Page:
I presume this is where there is a platform starter signal which is held at danger until the crossing has operated (otherwise there is a definite hazard if the switch is operated for a non-stopping train)? In which case there can be no strike-in as such - is the sequence started by returning the switch to "Non-Stopping" or by some other means?

I don't know about this particular location but at older locations the crossing (in stopping mode) was activated by a drivers plunger whereas in more modern installations there is a time delay before the barrier sequence starts. I too would expect to find a "platform starter" to protect the crossing and the whole issue becomes much more complicated if the signal is also a "block" signal. Not all are.

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Re: AHB Variants

Unread postby StevieG » Tue Apr 21, 2015 1:29 am

In regard to locally-monitored crossings (driver's flashing white light, etc.), the 'braking distance' mentioned upthread is likely to be short (driver's indicator --> crossing distance, 30-40 yards perhaps) because in my experience, the permissible speed over the crossing is fairly low. and so drivers braking for that on the approach to the driver's indicator, as well as preparing for possible stop if observing it flashing red.
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Re: AHB Variants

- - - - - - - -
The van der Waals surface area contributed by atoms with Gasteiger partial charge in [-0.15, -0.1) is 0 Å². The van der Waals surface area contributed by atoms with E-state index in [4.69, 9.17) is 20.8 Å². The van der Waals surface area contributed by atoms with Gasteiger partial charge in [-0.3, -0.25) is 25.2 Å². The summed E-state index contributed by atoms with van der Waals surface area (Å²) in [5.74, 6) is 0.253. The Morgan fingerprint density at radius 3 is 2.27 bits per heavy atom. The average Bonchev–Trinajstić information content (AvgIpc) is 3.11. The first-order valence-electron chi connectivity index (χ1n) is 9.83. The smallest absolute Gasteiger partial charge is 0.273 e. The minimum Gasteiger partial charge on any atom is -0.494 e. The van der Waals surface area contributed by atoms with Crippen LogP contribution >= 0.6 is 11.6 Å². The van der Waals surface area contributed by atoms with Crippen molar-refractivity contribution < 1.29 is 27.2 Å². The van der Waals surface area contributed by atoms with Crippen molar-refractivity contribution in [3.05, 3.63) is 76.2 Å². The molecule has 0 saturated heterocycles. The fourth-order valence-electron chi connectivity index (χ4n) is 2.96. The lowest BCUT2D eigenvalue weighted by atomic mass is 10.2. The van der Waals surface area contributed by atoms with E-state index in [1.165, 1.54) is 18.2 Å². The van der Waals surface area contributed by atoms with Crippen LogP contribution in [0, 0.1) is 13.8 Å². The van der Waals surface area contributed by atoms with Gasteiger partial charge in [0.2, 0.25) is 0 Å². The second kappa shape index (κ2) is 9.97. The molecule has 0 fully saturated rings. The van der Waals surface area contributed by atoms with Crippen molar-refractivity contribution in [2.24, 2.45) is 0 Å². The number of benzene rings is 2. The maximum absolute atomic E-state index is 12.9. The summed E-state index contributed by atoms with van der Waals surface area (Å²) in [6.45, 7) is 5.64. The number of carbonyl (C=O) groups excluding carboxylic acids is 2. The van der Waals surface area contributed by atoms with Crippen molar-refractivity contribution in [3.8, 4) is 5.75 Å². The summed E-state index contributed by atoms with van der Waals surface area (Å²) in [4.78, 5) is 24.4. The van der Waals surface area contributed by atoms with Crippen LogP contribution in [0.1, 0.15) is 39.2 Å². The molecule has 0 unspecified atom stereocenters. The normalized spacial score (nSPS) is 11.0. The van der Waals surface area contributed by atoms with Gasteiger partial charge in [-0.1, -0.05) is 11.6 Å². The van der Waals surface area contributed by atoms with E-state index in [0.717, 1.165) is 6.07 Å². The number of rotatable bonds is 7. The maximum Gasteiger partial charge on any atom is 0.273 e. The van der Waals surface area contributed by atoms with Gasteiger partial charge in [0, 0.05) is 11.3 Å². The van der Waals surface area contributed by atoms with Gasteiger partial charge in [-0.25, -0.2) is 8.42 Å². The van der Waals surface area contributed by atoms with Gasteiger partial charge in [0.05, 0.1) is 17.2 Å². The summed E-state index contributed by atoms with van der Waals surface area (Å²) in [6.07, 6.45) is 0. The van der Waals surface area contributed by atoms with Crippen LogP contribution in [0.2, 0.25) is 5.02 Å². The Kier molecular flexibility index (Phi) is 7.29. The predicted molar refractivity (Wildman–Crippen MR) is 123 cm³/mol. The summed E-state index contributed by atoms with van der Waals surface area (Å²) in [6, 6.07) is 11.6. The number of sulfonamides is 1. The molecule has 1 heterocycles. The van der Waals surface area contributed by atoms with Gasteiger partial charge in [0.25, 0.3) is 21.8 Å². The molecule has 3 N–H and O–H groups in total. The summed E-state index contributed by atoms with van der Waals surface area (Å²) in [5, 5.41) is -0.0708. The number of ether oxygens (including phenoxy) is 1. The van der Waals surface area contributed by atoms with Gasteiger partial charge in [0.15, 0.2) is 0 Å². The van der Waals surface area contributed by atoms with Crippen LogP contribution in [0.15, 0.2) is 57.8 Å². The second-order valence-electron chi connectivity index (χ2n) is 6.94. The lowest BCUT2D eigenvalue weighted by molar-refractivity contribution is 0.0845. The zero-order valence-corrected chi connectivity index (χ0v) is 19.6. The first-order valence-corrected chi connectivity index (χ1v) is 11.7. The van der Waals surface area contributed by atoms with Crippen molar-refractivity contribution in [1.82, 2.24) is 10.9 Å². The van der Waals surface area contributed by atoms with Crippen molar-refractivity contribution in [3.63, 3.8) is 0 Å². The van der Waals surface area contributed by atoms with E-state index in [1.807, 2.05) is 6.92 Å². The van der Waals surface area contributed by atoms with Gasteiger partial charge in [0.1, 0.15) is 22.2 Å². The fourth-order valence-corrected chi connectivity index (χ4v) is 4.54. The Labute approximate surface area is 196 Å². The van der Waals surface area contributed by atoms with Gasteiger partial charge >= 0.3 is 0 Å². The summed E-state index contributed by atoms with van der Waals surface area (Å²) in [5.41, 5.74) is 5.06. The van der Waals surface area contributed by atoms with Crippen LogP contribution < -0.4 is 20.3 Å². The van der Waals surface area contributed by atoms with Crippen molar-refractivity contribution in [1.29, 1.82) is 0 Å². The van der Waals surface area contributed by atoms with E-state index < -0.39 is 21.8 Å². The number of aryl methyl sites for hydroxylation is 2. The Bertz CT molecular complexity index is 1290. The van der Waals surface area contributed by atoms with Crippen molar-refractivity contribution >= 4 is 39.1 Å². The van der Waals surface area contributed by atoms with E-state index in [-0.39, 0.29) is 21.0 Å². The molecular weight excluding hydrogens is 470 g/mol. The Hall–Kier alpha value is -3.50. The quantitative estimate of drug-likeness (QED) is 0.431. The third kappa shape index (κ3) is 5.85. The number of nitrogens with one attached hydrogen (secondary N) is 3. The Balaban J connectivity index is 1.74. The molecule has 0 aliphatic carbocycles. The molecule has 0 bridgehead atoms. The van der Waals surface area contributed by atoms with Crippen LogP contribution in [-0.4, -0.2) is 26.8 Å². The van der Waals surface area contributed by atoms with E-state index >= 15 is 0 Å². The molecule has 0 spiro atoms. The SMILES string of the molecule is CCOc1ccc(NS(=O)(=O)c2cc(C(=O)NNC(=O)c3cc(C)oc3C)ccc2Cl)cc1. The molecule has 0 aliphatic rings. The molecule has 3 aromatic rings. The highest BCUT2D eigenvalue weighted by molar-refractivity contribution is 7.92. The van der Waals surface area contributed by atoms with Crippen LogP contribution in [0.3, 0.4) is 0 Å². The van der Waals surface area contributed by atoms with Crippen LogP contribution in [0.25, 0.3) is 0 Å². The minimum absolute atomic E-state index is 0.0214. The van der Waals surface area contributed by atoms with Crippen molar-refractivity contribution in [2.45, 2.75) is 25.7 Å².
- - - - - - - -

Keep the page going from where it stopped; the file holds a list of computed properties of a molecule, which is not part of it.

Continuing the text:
Unread postby Late Turn » Tue Apr 21, 2015 2:12 pm

I've never known the driver's white light to be located anywhere other than very close to a locally-monitored crossing, even on the relatively fast (all 50mph?) AOCLs on the Skegness branch proper. That seems sensible - the driver needs to check that the crossing is physically clear as well as looking for the flashing white light (and the speed restriction will be determined from the sighting distance to allow that). There's also the possibility of a train being detained on the approach to a crossing, but within the controls - I don't know exactly what the rules say about it, but they time out after a short period, so it's important that the driver knows whether the DWL has extinguished in the meantime.
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Re: AHB Variants

Unread postby Wilkinstown » Tue Apr 21, 2015 6:14 pm

Thanks for the information to date.

To refine my query somewhat I am looking for any examples of locally monitored half barrier crossings where the white light is located some distance from the crossing, perhaps 260-300 meters away - i.e. "distance monitored".
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Re: AHB Variants

Unread postby AndyB » Wed Apr 22, 2015 6:52 am

Placing the DWL at a distance (specifically, co-siting with the speed board) was unique to Northern Ireland, and was to eliminate the sighting requirements.
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Re: AHB Variants

Unread postby John » Sat May 9, 2015 11:04 am

Northern Ireland Railways LXs are unique to my knowledge with advance DWLs and were known as AHBD's and located at Culleybackey South, Culleybackey North and Culleybackey Station.